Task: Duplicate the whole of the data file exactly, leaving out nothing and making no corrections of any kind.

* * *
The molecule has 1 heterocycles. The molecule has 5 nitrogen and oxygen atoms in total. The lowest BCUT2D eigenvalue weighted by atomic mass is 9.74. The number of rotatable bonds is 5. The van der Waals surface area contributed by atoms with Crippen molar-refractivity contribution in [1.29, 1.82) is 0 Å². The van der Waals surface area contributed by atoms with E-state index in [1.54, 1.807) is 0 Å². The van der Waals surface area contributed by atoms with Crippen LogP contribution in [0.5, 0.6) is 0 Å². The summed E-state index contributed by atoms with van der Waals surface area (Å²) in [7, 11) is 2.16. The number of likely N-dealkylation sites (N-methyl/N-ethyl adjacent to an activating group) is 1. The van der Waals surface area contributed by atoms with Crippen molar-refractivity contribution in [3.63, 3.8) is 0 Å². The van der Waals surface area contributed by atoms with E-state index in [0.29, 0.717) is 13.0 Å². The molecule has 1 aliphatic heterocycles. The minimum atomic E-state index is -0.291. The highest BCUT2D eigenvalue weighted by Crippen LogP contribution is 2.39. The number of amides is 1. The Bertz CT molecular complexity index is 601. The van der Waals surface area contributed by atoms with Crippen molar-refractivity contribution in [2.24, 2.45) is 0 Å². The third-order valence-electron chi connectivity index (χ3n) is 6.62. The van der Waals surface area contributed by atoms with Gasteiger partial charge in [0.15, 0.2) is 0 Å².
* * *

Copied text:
The molecule has 1 heterocycles. The molecule has 5 nitrogen and oxygen atoms in total. The lowest BCUT2D eigenvalue weighted by atomic mass is 9.74. The number of rotatable bonds is 5. The van der Waals surface area contributed by atoms with Crippen molar-refractivity contribution in [1.29, 1.82) is 0 Å². The van der Waals surface area contributed by atoms with E-state index in [1.54, 1.807) is 0 Å². The van der Waals surface area contributed by atoms with Crippen LogP contribution in [0.5, 0.6) is 0 Å². The summed E-state index contributed by atoms with van der Waals surface area (Å²) in [7, 11) is 2.16. The number of likely N-dealkylation sites (N-methyl/N-ethyl adjacent to an activating group) is 1. The van der Waals surface area contributed by atoms with Crippen molar-refractivity contribution in [3.63, 3.8) is 0 Å². The van der Waals surface area contributed by atoms with E-state index in [0.29, 0.717) is 13.0 Å². The molecule has 1 aliphatic heterocycles. The minimum atomic E-state index is -0.291. The highest BCUT2D eigenvalue weighted by Crippen LogP contribution is 2.39. The number of amides is 1. The Bertz CT molecular complexity index is 601. The van der Waals surface area contributed by atoms with Crippen molar-refractivity contribution in [2.24, 2.45) is 0 Å². The third-order valence-electron chi connectivity index (χ3n) is 6.62. The van der Waals surface area contributed by atoms with Gasteiger partial charge in [0.15, 0.2) is 0 Å².